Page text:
Is it possible to use a buttoncontrol to pause a for loop.
Ex: When it has counted to 50000, I press Pause and when I press Pause again, the loop continues.
Is it possible to achieve something like this ?

for ( int i = 0; i < 100000; i++ )
{
	i = i + 1;
}

you can put something in an if statement

for ( int i = 0; i < 100000; i++ )
{
	i = i + 1;
          if( i == 50000 )
         {
             cout << "Press Enter to continue ...";
             cin.get();
          }
}

Thanks, I am not sure if that is the approach I need to have.
I will describe better what I am doing.

I have 2 buttoncontrols on a Form(button1 and button2).
Inside button1 I have this for loop. So when I press button1 the for loop starts.
Now I could if I want use button2 to "Pause" the process of the loop inside button1.
So button2 will works as a pause/continue button.
First press pauses and the second continues the for loop inside button1.

What could be the approach for something like this ?

you can put something in an if statement

for ( int i = 0; i < 100000; i++ )
{
	i = i + 1;
          if( i == 50000 )
         {
             cout << "Press Enter to continue ...";
             cin.get();
          }
}

The problem I see is that the loop will need to be in a different thread than the buttons so that the loop and the buttons can run independently of each other. If they are all in the same thread then you can't press either button while the loop is executing. Once you put the loop in another thread you can create a global flag to indicate when to execute and pause the loop

For the below to work, Button1 will set the value of the flag to true and Button2 will set it to false.

bool flag = false;
for(int i = 0; i < 1000000; i++)
{
    while( flag == true)
    {
        Sleep(1000); // one second delay
    }
    // do something here
}

I have tried to write this code but the compiler says that ´Sleep´ identifier not found.
Do I need to include something in order to use this ?
Then I wonder about the sleep method. I did red something about it on MSDN and am not sure if I understand that the Sleepmethod "pauses" the loop for a specified time and then continues or is it in this case Until flag is false again ?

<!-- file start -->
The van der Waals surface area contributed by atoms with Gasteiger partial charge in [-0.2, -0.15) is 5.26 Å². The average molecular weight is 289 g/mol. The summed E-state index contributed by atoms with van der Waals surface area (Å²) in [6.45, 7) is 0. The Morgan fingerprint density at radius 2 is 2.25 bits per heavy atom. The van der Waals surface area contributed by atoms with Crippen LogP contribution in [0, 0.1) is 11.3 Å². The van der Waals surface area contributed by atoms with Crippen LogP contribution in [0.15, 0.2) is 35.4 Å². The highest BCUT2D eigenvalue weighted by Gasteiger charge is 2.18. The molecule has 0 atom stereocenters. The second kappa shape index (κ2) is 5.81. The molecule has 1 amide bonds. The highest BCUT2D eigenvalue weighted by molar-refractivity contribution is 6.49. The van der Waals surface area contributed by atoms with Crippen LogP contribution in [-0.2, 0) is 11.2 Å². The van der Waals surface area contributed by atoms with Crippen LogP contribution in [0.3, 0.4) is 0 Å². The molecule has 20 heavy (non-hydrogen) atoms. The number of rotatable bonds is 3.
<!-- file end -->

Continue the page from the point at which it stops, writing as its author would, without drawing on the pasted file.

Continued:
I am not really sure what 1000 meens here practically.

while ( flag == true )
{
	Sleep(1000);
}

Thank you Ancient, I will try to experiment with this...

I have put all this code as below and it do Pauses the for loop when I press the button that pauses the loop and the CPU-usage also goes down to 0-5 % from 100%. So this works.

However when I want to press the Pausebutton again to ´continue´ the loop it is impossible because the cursor has changed to a "WaitCursor" and is thinking in eternity and I have to force to quit the application.
Am I doing right with this code below ?

Initialize PauseAction to false in the Form:

Form3(void)
{
	InitializeComponent();
	this->PauseAction = false;
}

Declaring PauseAction:

private: bool PauseAction;

Button that turns PauseAction true and false as you press it.
Default is false, First press make it true, press again make it false and so on:

int i = 0;
		 
 if ( PauseAction == false )
{
	 PauseAction = true;
	 i = 1;
}

 if ( PauseAction == true && i == 0)
{ 
	 PauseAction = false;
}

This is the for loop that pauses:

using namespace System::Threading;

for ( int i = 0; i < 1000000; i++ )
{

     while ( PauseAction == true )
     {
	Thread::Sleep(1000);
     }

//Reading from files and other stuff here
}
for ( int i = 0; i < 100000; i++ ){  i = i + 1;          if( i == 50000 )         {             cout << "Press Enter to continue ...";             cin.get();          }}for ( int i = 0; i < 100000; i++ )
{
    i = i + 1;
          if( i == 50000 )
         {
             cout << "Press Enter to continue ...";
             cin.get();
          }
}

Edited 3 Years Ago by mike_2000_17: Fixed formatting

Jennifer, in your loop, try this instead

using namespace System::Threading;

for ( int i = 0; i < 1000000; i++ )
{

     if ( PauseAction == true )
     {
	i--; //Decrement the counter, so the loop can still run
         continue; //Skip the rest of the loop to simulate it being paused
     }

//Reading from files and other stuff here
}

If you decrement the counter in your if statement, it will give you the same effect as keeping i at 500000 or w/e number you were looking for, because once it hits the continue statement, it will go back to the top of the loop, and increment it one.

Edited 6 Years Ago by LevyDee: n/a

Hah, I did not =(. But I think my solution would have worked well though!

I beg to differ.... Look carefully at the question...

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